4.             Loan Agreement. Many business loans also include a Loan Agreement, which includes various covenants concerning the operation and continued financial performance of the business.  Please pay attention to these covenants.  Do not assume that if you make your loan payments on time, you are in good standing with the bank.  If the bank believes that your loan may be at risk in the future, it can and will enforce the various loan covenants and call the loan for immediate repayment.

If you are flipping through a large stack of loan documents, as you come to the items discussed above please slow down and look at everything carefully.  These  documents will have plenty of boilerplate terms, but pay attention to the main points noted above to make sure what you are signing is accurate.      By all means, if you find a mistake, have it corrected before you sign anything.  It is much easer to correct everything before the transaction is closed, even if that imposes a little delay.

My parting request — the next time you refinance your home mortgage, be sure to plant a tree as well.


Admittedly if you have minor kids, you are going to make plenty of mistakes.  One of my personal bests was letting by daughter eat a whole bag of chocolate chips to teach her a lesson – not a good idea.  But I am not alone; many families out there make even bigger mistakes by not having some basic estate planning issues covered once they have children.  Here are some of the most common problems we see for these families:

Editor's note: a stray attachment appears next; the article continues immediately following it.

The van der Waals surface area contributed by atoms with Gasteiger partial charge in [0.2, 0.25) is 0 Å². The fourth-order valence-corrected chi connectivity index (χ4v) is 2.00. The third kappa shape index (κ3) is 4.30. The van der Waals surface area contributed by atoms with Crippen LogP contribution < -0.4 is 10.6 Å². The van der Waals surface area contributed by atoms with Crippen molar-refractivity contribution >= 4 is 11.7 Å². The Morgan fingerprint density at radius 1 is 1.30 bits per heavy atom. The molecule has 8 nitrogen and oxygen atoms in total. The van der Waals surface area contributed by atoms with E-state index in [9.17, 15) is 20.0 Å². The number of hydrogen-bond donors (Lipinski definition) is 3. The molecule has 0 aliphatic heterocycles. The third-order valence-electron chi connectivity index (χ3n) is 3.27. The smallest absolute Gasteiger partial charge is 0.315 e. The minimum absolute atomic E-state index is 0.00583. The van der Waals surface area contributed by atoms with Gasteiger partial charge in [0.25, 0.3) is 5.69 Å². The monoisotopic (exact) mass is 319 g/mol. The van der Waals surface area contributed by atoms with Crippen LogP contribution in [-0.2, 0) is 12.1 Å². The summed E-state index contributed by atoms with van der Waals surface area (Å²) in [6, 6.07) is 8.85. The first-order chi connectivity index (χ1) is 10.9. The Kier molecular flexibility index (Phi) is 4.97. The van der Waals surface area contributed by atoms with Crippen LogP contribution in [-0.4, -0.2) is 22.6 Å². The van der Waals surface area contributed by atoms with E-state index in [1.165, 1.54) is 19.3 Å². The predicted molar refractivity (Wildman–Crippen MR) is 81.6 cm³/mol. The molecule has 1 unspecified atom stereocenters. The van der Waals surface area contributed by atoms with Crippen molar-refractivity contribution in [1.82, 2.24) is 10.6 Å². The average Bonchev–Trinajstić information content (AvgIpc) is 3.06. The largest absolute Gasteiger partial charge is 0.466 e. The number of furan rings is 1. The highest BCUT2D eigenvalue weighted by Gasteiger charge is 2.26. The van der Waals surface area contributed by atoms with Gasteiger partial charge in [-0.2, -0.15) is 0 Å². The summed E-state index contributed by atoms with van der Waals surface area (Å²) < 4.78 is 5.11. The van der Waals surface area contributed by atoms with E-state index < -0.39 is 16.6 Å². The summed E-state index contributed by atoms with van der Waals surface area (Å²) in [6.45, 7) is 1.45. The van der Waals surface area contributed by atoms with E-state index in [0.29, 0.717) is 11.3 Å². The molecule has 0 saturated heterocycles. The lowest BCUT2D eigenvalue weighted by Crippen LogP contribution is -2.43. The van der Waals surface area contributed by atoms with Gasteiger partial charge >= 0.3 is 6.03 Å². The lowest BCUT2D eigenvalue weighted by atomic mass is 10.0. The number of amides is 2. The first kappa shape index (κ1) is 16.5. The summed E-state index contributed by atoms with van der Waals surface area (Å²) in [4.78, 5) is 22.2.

1.             Naming a minor as a direct beneficiary on retirement assets, life insurance or a POD account.  I covered this problem in my May 2009 newsletter but it bears repeating – do not name a minor as a direct beneficiary…ever!  Minor beneficiaries create unneeded administrative problems and usually require the creation of a court ordered guardianship.  The added expense often takes a substantial toll on the financial resources intended for the beneficiary.

 2.             Not having a Will and assuming that a surviving spouse will inherit the entire estate.  It is true that if a husband and wife own property jointly or have life insurance and retirement that passes by beneficiary designation, then those assets will almost always pass to the spouse even if there is no Will.  However, some assets can only be transferred under a Will or by default under the North Carolina intestacy laws.  If one spouse has a substantial amount of liquid assets or real estate in his or her individual name and there is no Will, the intestacy laws dictate that some of those assets must be divided between the children and the spouse.